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The 10 Best Films Of 2005

The 10 Best Films Of 2005

With 2015 upon us, we figured it was a good time to look back on the movies the millennium has brought us. And so we’ve dug into the archives and are re-running our Best of the 2000s pieces, from way back in 2009 when the Playlist was a little Blogspot site held together with tape and string. Each list runs down the top 10 films of each year (it’s possible that, half-a-decade on, we’d put them in a different order and even change some of the movies, but we wanted to preserve the original pieces untouched as far as possible). Check out 20002001, 2002, 2003 and 2004 if you missed them, and today we continue with 2005. The original piece follows below, and thanks to staffers past and present who contributed.

In creating and arguing over all our lists, 2005 was easily the most difficult year (we’d probably say that about every year), and it’s perhaps fitting that the mid-way point of the decade yielded the best crop of pictures. We could have easily listed 20 films here, but once again, stuck to 10. Uh… sort of…

Yeah, we did more than 10 for this particular year. Sue us, or get your own site. Globally, the Dardenne Brothers would win their second Palme d’Or of the decade at the Cannes Film Festival (“L’Enfant,” which wouldn’t be released in the U.S. until the following year), Michael Haneke would win Best Director (for “Cache“) and Jim Jarmusch‘s “Broken Flowers” would win the runner-up Grand Prix. And the American cinematic world would be forever embarrassed that Paul Haggis‘ “Crash” would win the Oscar for Best Picture, beating out frontrunner “Brokeback Mountain,” but Ang Lee would at least win Best Director for the film.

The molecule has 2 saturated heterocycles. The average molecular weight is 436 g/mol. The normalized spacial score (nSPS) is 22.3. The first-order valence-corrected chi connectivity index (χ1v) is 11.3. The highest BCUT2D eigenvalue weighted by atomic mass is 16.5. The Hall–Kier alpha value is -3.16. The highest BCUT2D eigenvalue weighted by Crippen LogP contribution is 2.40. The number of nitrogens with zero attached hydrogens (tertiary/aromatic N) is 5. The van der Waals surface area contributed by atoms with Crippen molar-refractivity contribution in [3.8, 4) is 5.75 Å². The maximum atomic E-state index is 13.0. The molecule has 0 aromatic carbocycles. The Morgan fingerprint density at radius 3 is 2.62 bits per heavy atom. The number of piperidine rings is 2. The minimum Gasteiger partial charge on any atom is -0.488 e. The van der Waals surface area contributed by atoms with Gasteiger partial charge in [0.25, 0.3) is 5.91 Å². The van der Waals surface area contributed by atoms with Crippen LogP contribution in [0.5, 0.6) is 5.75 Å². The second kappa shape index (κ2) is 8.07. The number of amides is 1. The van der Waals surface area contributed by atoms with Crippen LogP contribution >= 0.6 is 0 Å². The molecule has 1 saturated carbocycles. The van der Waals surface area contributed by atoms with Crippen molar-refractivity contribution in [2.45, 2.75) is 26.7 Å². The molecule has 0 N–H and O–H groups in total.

At the box-office, it was the same ol’, same ol’, and the top three grossing-films were big adventure/ fantasy films, “Harry Potter and the Goblet of Fire,” “Star Wars Episode III: Revenge of the Sith,” and “The Chronicles of Narnia: The Lion, the Witch and the Wardrobe.” Onwards…

11. “Kiss Kiss Bang Bang”
Presently, Robert Downey Jr. is one of the two or three biggest movie stars in the world. In 2005, he was a punchline, that guy that got fired from “Ally McBeal.” But everything changed when he paired with fellow comeback kid Shane Black (the writer of the “Lethal Weapon” series), with his first script in nearly ten years on “Kiss Kiss Bang Bang.” A buddy comedy, a Hollywood detective satire and an honest-to-god noir movie all rolled into one, it’s outrageously, consistently funny, full of the kind of post-modern moments and smart-ass dialogue that filmmakers have been chasing without success since Tarantino broke through. The central mystery is a real head-scratcher, and the chemistry between Downey Jr. (at the peak of his abilities), Val Kilmer as PI Gay Perry, and Michelle Monaghan as love-interest Harmony, is tremendous. It was woefully underseen, theatrically at least, but is now enshrined as one of the decade’s great cult movies.

10. “The Beat That My Heart Skipped”